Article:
With 7,250 dead, Nepal seeks more international aidtext_fields
Kathmandu: Nepal on Sunday told the international community to urgently step up its earthquake relief as the toll from the April 25 temblor rose to 7,250, with 2.8 million people displaced across the Himalayan nation.
Underlining the gravity of the situation, Prime Minister Sushil Koirala told a top UN official here that relief goods reaching the country were not enough and that the world must speed up its efforts to help his battered nation.
The Nepal Army, which is coordinating the massive rescue and search operations, also said international aid had not arrived in the manner Kathmandu needed to face its worst natural disaster since 1934.
The SOS came amid the home ministry's latest estimates that the deadly quake had affected over eight million people, with 3.5 million in desperate need of food assistance.
Tents, mats, blankets, contraceptives, squatting pans, dust bins, utensils -- Nepal has sent out an updated list of what it needs following the earthquake.
According to the ministry of home affairs, the number of injured stands at 14,121.
The toll in Sindhupalchok, the worst affected district, was 2,829. It is followed by Kathmandu at 1,194, Nuwakot 798, Gorkha 410, Kavre 311 and Rasuwa at 306.
A total of 41,233 houses have been destroyed, while 149,659 have sustained severe damage, the ministry said.
At least 10,477 government buildings turned to rubble, while 14,188 others were partially damaged.
According to officials, Nepal's immediate requirement also includes mattresses, pillows, bed sheets, mobile toilets, fire extinguishers, lamps (preferably solar), emergency lights and cooking stoves.
The country is also seeking water purifiers, sanitation and first aid kits, food and over 150 drugs and surgical items.
Around one million people have left Kathmandu, one of the worst affected places, following the disaster, officials told IANS.
Although a semblance of normal life can be seen in some parts of Kathmandu, much of the city and indeed the country are still carrying the scars of the killer quake.
To add to the woes, three tremors were recorded on Sunday in different parts of Nepal. The biggest was 4.5 on the Richter scale. Though officials are asking people not to worry, every aftershock triggers fear.
The biggest worry for the authorities is how to distribute relief among the tens of thousands left without food in several areas outside of Kathmandu.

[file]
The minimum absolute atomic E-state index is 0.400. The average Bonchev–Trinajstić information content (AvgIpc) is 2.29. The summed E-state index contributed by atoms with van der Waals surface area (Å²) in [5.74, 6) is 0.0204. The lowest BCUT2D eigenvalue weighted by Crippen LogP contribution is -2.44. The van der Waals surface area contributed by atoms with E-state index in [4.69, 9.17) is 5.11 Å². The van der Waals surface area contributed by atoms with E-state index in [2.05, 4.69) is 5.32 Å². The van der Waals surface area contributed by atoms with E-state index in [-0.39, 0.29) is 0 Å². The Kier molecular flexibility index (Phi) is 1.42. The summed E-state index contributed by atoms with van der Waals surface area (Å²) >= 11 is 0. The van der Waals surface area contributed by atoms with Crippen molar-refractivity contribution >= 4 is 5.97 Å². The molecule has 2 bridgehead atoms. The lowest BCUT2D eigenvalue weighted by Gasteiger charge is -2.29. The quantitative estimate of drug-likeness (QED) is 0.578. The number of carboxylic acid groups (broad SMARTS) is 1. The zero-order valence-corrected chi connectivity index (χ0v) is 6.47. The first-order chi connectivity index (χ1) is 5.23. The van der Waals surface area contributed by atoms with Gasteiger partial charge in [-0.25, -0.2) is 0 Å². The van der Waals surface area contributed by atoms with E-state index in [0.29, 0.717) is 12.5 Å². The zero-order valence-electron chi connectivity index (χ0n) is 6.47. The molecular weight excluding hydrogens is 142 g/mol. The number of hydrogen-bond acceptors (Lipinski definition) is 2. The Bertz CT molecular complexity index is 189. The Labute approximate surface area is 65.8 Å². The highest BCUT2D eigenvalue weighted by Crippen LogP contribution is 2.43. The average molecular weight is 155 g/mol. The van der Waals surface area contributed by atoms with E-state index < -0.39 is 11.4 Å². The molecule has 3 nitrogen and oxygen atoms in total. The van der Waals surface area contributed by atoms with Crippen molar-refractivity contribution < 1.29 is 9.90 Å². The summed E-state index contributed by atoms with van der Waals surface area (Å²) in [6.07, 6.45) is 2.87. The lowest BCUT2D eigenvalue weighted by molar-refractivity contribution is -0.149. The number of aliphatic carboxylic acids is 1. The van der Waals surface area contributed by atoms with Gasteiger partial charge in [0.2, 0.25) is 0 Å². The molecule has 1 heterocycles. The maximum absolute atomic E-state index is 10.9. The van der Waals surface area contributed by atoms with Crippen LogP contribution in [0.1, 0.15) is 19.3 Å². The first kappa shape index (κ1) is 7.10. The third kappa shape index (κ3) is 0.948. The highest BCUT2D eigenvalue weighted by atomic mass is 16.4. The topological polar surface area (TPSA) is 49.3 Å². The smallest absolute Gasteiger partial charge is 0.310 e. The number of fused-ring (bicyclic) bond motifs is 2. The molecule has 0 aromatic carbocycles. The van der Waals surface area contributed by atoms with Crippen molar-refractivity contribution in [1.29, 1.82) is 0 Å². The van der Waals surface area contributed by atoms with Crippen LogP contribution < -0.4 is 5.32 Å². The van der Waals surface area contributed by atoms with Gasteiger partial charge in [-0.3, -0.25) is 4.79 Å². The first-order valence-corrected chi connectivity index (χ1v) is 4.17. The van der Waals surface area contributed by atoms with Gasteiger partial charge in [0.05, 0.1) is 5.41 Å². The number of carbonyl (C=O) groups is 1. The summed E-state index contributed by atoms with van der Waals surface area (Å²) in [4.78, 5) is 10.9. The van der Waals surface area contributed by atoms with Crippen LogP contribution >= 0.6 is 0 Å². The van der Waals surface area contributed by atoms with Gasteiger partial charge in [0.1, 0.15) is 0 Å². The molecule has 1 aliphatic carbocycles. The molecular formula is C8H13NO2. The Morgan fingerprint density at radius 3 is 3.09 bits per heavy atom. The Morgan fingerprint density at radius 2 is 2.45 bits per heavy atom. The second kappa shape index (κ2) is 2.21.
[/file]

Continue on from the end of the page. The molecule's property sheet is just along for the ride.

Those who survived and living in the open are struggling to get food and goods of daily use due to the mass exodus of traders from the capital.
On Sunday, public transport resumed services. Other vehicles were also seen.
Life in major parts of the capital like New Road, Baneshwor, Koteshwor and Maharajgunj appeared normal but not in Bhaktapur which saw many deaths and widespread destruction.
Sita Tamang, who does small business around Dharahara area of Kathmandu that was severely damaged in the quake, told IANS that she has no choice but to restart her small business on the footpath.
Thousands who fled their homes after the quake and began living in open spaces have started returning to their houses.
But those whose houses were severely damaged or destroyed are still out in the open. There are 24,000 such people in Kathmandu.
Hospitals are overcrowded with the injured. Doctors continue to treat them in the open due to shortage of beds. Some hospitals suffered cracks in the quake.
"We have provided free treatment to the injured," a health ministry official said.
The Nepali capital's civic body, Kathmandu Metropolitan City, on Sunday started garbage collection. It also distributed 100,200 litres of drinking water besides gloves and masks to those in the worst affected areas.
But lack of coordination among the national and international aid agencies has hampered the relief distribution.
The government request that money must be donated to the Prime Minister's Relief Fund has irked many.
Security agencies from Nepal, India and China continued their search and rescue work on Sunday. Officials fear that hundreds of bodies are yet to be pulled out from beneath tonnes of rubble.